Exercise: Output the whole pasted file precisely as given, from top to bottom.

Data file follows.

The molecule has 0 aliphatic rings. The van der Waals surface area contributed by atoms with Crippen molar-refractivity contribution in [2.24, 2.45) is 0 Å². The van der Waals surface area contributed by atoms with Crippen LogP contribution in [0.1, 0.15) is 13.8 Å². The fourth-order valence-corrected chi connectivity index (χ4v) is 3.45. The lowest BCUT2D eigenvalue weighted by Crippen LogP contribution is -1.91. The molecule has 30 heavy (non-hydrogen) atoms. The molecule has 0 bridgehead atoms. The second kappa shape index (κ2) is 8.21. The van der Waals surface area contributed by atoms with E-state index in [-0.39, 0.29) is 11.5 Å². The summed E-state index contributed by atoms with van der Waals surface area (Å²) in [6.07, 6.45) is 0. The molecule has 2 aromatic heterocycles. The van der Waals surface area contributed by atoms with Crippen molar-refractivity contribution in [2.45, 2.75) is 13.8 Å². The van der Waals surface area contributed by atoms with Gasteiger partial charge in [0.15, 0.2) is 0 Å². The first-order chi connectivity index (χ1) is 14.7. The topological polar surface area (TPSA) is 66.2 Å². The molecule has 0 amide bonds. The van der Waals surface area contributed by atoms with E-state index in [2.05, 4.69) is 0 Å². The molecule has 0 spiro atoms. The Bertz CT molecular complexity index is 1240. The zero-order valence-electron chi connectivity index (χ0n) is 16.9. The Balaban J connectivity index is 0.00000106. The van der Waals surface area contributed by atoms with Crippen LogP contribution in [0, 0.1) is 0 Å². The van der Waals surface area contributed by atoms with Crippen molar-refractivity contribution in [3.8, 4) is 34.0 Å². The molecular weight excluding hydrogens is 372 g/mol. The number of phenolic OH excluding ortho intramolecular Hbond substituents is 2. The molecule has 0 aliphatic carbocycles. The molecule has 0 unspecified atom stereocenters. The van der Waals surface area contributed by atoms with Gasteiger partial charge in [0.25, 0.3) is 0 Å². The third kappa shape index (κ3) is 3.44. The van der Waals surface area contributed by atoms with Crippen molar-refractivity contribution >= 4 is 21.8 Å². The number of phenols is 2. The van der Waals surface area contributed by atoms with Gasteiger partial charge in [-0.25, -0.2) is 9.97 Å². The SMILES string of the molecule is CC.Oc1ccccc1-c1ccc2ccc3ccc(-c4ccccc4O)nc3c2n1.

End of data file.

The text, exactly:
The molecule has 0 aliphatic rings. The van der Waals surface area contributed by atoms with Crippen molar-refractivity contribution in [2.24, 2.45) is 0 Å². The van der Waals surface area contributed by atoms with Crippen LogP contribution in [0.1, 0.15) is 13.8 Å². The fourth-order valence-corrected chi connectivity index (χ4v) is 3.45. The lowest BCUT2D eigenvalue weighted by Crippen LogP contribution is -1.91. The molecule has 30 heavy (non-hydrogen) atoms. The molecule has 0 bridgehead atoms. The second kappa shape index (κ2) is 8.21. The van der Waals surface area contributed by atoms with E-state index in [-0.39, 0.29) is 11.5 Å². The summed E-state index contributed by atoms with van der Waals surface area (Å²) in [6.07, 6.45) is 0. The molecule has 2 aromatic heterocycles. The van der Waals surface area contributed by atoms with Crippen molar-refractivity contribution in [2.45, 2.75) is 13.8 Å². The van der Waals surface area contributed by atoms with Gasteiger partial charge in [0.15, 0.2) is 0 Å². The first-order chi connectivity index (χ1) is 14.7. The topological polar surface area (TPSA) is 66.2 Å². The molecule has 0 amide bonds. The van der Waals surface area contributed by atoms with E-state index in [2.05, 4.69) is 0 Å². The molecule has 0 spiro atoms. The Bertz CT molecular complexity index is 1240. The zero-order valence-electron chi connectivity index (χ0n) is 16.9. The Balaban J connectivity index is 0.00000106. The van der Waals surface area contributed by atoms with Crippen LogP contribution in [0, 0.1) is 0 Å². The van der Waals surface area contributed by atoms with Crippen molar-refractivity contribution in [3.8, 4) is 34.0 Å². The molecular weight excluding hydrogens is 372 g/mol. The number of phenolic OH excluding ortho intramolecular Hbond substituents is 2. The molecule has 0 aliphatic carbocycles. The molecule has 0 unspecified atom stereocenters. The van der Waals surface area contributed by atoms with Gasteiger partial charge in [0.25, 0.3) is 0 Å². The third kappa shape index (κ3) is 3.44. The van der Waals surface area contributed by atoms with Crippen molar-refractivity contribution >= 4 is 21.8 Å². The number of phenols is 2. The van der Waals surface area contributed by atoms with Gasteiger partial charge in [-0.25, -0.2) is 9.97 Å². The SMILES string of the molecule is CC.Oc1ccccc1-c1ccc2ccc3ccc(-c4ccccc4O)nc3c2n1.